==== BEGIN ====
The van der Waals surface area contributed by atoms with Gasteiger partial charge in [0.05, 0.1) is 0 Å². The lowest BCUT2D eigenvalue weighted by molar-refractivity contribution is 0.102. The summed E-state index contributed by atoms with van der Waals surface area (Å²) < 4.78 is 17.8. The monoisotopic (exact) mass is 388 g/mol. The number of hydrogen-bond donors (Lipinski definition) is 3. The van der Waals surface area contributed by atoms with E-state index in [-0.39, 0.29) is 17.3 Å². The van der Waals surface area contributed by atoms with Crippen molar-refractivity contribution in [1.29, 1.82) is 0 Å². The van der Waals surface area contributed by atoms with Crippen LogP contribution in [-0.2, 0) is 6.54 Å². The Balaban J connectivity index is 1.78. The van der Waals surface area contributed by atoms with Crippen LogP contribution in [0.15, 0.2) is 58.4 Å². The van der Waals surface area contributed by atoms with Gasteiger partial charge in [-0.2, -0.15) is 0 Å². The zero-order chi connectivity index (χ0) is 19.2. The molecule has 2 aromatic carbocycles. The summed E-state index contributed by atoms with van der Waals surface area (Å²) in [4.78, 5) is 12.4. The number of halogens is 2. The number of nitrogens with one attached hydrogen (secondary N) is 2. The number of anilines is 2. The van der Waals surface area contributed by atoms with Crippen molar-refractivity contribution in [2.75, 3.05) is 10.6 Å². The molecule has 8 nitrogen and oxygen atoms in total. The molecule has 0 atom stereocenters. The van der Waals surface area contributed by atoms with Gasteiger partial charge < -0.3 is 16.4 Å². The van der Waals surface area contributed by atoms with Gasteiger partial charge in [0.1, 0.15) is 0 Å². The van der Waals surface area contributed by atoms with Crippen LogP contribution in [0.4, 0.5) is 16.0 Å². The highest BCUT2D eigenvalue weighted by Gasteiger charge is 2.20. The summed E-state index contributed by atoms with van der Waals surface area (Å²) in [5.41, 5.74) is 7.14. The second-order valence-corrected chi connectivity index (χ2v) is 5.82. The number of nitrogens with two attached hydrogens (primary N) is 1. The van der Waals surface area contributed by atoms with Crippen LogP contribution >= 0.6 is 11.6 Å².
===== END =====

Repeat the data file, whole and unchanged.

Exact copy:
The van der Waals surface area contributed by atoms with Gasteiger partial charge in [0.05, 0.1) is 0 Å². The lowest BCUT2D eigenvalue weighted by molar-refractivity contribution is 0.102. The summed E-state index contributed by atoms with van der Waals surface area (Å²) < 4.78 is 17.8. The monoisotopic (exact) mass is 388 g/mol. The number of hydrogen-bond donors (Lipinski definition) is 3. The van der Waals surface area contributed by atoms with E-state index in [-0.39, 0.29) is 17.3 Å². The van der Waals surface area contributed by atoms with Crippen molar-refractivity contribution in [1.29, 1.82) is 0 Å². The van der Waals surface area contributed by atoms with Crippen LogP contribution in [-0.2, 0) is 6.54 Å². The Balaban J connectivity index is 1.78. The van der Waals surface area contributed by atoms with Crippen LogP contribution in [0.15, 0.2) is 58.4 Å². The van der Waals surface area contributed by atoms with Gasteiger partial charge in [-0.2, -0.15) is 0 Å². The zero-order chi connectivity index (χ0) is 19.2. The molecule has 2 aromatic carbocycles. The summed E-state index contributed by atoms with van der Waals surface area (Å²) in [4.78, 5) is 12.4. The number of halogens is 2. The number of nitrogens with one attached hydrogen (secondary N) is 2. The number of anilines is 2. The van der Waals surface area contributed by atoms with Crippen molar-refractivity contribution in [2.75, 3.05) is 10.6 Å². The molecule has 8 nitrogen and oxygen atoms in total. The molecule has 0 atom stereocenters. The van der Waals surface area contributed by atoms with Gasteiger partial charge < -0.3 is 16.4 Å². The van der Waals surface area contributed by atoms with Gasteiger partial charge in [0.1, 0.15) is 0 Å². The van der Waals surface area contributed by atoms with Crippen LogP contribution in [0.4, 0.5) is 16.0 Å². The highest BCUT2D eigenvalue weighted by Gasteiger charge is 2.20. The summed E-state index contributed by atoms with van der Waals surface area (Å²) in [5.41, 5.74) is 7.14. The second-order valence-corrected chi connectivity index (χ2v) is 5.82. The number of nitrogens with two attached hydrogens (primary N) is 1. The van der Waals surface area contributed by atoms with Crippen LogP contribution >= 0.6 is 11.6 Å².